Master of Music.
Concert Tuesday
Lucretia Dell, student of piano
under Prof. Joseph Brinkmaan, will
present a recital at 8:30 p.m. Tues-
day in Lydia Mendelssohn Theatre.
Miss Dell studied with Judge and
Mrs. James R. Breakey, Jr., of Ypsi-
lanti before enrolling in the School
of Music. She is a member of Mu
Phi Epsilon, national music hon-
orary.
The recital will be presented in
partial fulfillment of the require-
ments for the degree of Bachelor
of Music.
Episcopal Club
Conducts Drive
Episcopal students, under the di-
rection of the Canterbury Club, are
contributing canned goods for Euro-
pean relief.
The goal of the drive, which will
end June 1, is 1,000 cans. They will be
sent to Europe through a relief
agency.
Students who want to contribute
canned goods to the drive may take
them to the Student Center, 408 Law-

tenm

or call 5790 for someone to get

Sunday and Monday
Tom Brennaman
in
BREAKFAST IN
HOLLYWOOD
with Zazu Pitts
Bonita Granville
Andy Russell
Spike Jones
-and -
SHE WENT TO
THE RACES
with James Craig
Frances Gifford

Campus Highlights
Guild Bike-Hike Planned tivities on non-sectarian campuses
will be discussed at the convention,
A bike hike to Saginaw Forest will according to Tom Donnelly, president
be held by the Congregational-Dis- of the University Newman Club. The
ciples Guild today. Wayne University Newman Club will
Members will leave the Guild House act as hosts for the convention.
at 2 p.m. A picnic lunch will be served Delegates will include Donnelly,
after the hike. Barbara Luke, Doris Heidgen, Bill
* * Muha and Cam Fisher.
Carnrtco To Taclk Today Hostel Canoe Trip Planned
Bob Carneiro will discuss "Ra-
cial Relations on Campus," an ar- The American Youth Hostel
ticle which will appear in the next group will sponsor a canoe trip to-
issue of "insight," for the Lane morrow for which reservations must
Hall Saturday Luncheond iscussion be made by 6 p.m. today by calling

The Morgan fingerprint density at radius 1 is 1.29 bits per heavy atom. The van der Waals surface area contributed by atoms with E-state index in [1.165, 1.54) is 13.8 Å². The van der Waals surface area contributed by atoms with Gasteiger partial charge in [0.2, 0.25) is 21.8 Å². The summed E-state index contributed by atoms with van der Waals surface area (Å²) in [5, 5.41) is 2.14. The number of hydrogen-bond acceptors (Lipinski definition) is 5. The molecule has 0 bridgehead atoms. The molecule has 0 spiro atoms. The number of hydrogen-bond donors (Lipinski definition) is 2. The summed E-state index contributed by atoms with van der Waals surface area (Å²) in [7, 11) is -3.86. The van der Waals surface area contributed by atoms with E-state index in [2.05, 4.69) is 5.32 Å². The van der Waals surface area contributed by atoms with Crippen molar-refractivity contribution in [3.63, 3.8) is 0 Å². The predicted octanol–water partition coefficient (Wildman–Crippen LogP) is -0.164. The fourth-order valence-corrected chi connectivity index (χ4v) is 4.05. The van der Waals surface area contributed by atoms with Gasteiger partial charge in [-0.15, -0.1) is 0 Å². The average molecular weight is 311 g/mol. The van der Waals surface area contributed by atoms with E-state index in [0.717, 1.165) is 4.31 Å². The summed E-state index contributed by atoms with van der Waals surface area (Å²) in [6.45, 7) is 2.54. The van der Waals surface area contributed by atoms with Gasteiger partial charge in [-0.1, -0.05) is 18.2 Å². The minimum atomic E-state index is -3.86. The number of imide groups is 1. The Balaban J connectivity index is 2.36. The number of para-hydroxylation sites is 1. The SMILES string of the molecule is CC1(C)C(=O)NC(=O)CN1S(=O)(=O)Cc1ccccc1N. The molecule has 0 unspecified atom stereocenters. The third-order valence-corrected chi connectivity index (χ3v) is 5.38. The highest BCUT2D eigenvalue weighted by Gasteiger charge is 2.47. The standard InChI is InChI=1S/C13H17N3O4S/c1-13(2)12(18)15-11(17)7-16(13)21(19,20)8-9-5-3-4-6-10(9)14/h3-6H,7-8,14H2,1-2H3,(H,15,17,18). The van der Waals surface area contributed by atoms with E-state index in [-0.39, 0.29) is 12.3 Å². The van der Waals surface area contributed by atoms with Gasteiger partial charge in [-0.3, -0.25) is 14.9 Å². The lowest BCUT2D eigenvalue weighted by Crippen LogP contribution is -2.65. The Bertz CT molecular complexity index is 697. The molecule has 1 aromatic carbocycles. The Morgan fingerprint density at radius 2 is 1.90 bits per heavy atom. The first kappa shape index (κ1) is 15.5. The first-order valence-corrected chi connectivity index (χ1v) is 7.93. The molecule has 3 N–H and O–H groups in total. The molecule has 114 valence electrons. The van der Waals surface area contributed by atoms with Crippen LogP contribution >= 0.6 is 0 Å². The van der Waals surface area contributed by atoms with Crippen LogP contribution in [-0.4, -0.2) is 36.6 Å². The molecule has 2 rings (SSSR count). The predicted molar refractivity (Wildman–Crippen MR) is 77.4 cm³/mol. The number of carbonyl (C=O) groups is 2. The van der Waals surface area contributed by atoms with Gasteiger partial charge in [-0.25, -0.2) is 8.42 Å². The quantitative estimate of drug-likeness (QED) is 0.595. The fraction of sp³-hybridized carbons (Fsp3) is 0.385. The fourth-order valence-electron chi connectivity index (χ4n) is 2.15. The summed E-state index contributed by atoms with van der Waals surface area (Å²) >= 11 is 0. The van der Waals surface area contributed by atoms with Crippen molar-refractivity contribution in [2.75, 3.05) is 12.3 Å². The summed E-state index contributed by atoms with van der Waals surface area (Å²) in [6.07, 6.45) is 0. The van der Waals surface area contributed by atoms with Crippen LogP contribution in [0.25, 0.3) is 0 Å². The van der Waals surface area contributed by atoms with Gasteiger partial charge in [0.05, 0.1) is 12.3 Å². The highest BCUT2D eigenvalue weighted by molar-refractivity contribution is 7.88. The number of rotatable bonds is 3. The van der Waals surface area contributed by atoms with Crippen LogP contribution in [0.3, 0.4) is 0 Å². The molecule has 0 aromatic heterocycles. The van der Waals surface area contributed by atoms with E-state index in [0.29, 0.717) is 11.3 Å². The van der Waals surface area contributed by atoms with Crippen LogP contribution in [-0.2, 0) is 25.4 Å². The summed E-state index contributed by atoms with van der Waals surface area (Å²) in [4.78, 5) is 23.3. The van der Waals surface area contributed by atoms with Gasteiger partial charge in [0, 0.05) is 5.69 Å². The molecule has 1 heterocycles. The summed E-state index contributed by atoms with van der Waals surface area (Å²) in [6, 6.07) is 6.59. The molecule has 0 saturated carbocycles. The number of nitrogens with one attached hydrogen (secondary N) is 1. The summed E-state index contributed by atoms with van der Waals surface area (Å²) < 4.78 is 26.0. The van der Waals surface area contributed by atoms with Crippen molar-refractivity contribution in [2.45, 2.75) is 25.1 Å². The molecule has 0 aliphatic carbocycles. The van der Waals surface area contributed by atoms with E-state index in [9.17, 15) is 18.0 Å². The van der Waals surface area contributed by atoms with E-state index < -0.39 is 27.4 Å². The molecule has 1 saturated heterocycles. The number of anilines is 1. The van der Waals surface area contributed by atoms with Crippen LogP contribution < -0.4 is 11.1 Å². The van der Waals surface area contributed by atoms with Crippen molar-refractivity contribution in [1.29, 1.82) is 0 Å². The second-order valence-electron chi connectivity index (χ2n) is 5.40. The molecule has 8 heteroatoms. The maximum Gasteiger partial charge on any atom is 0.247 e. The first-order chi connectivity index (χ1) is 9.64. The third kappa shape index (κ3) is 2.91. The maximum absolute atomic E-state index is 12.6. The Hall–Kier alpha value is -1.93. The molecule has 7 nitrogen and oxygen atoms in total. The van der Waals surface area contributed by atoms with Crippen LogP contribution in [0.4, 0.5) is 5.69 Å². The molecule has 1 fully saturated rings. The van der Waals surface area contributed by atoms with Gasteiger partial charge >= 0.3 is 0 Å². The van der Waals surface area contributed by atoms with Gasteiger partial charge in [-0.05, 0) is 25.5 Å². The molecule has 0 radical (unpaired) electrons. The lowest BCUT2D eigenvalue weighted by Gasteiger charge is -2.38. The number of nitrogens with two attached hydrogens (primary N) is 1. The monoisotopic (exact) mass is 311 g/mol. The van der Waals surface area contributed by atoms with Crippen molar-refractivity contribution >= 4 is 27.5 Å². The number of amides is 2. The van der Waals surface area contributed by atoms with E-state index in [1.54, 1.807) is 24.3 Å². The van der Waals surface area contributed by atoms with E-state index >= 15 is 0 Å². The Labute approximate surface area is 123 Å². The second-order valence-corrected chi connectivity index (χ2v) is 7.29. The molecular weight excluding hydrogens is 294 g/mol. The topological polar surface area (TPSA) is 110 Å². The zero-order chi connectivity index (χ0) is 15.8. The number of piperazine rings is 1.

Group at 12:15 p.m. today at Lane Nancy Smith or Janina Niedbala
Hall. at 7211.
Reservations for the luncheon The group will meet at Lane Hall
may be made at Lane Hall before at 2:10 tomorrow with the ex-
10 a.m. today. ception of those who are planning
. y , to cycle to the canoe livery, who
will meet the group there at 2:30
Red Cross N eeds Stamtps p.m. Kate Volkman will act as lead-
Percy Jones Hospital Red Cross er.
has asked anyone who has any for- Canoers are asked to bring bath-
eign or American cancelled stamps ing suits and are reminded that
of interest to send them to Mrs. Ruth there will be a small charge for the
Buchanan at the University Museum. rental of the canoes.
Newman Clubs IVI I Meet PRINTIN
Newman Club delegates wil at
tend the convention of the Ohio Val- PROGRAMS . CARDS . STATIONERY
ley Province of the Newman Club HANDBILLS, ETC.
Federation today and tomorrow in Downtown: 308 NoRTH MAIN
Detroit. ATHENS PRESS
Plans for furthering Catholic ac-_
- - - - - - - - - - -

Tuesday thru Thursday
THE ACADEMY AWARD
WINNER!
RAY MILLAN D
in
THE LOST
WEEKEND
with Jane Wyman
-and -
MEET ME ON
BROADWAY
with Marjorie Reynolds
Jinx Falkenburg

CHAS.
HOGAN'S BAGGAGE
Phone 2-1721
TRUNKS, PARCELS
Small Move Jobs
INSURED

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~JOHINNY WEIS~lI

Last Times Today
"TARZAN AND THE
LEOPARD WOMAN"

-A
HEAL

odil
PACKS OF
THFUL VALUE"

+ . _ . .air R .. -..'!.i.7. -+ - r.A

Sure,, To Find

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ART CINEMA LEAGUE
PRESENTS

GABLE * GARSORN
to WMMS sclflng
:cepl

"It is told dramatically, with careful at-
tention to historical detail and artistic
effect. The Theatre Royal, Drury Lane,
Vauxhall Gardens, even the Cheshire
Cheese-all are there with glamokur and
humour." - Stage Magazine.
Thursday, Friday, Saturday;
Q .2n r A

Continuous
Doily
from 1 P.M.

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Weekdays
30c to 5 P.M.

_________________omIinga

bunchy-

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BLAZING...THUNDERING...ROARING!'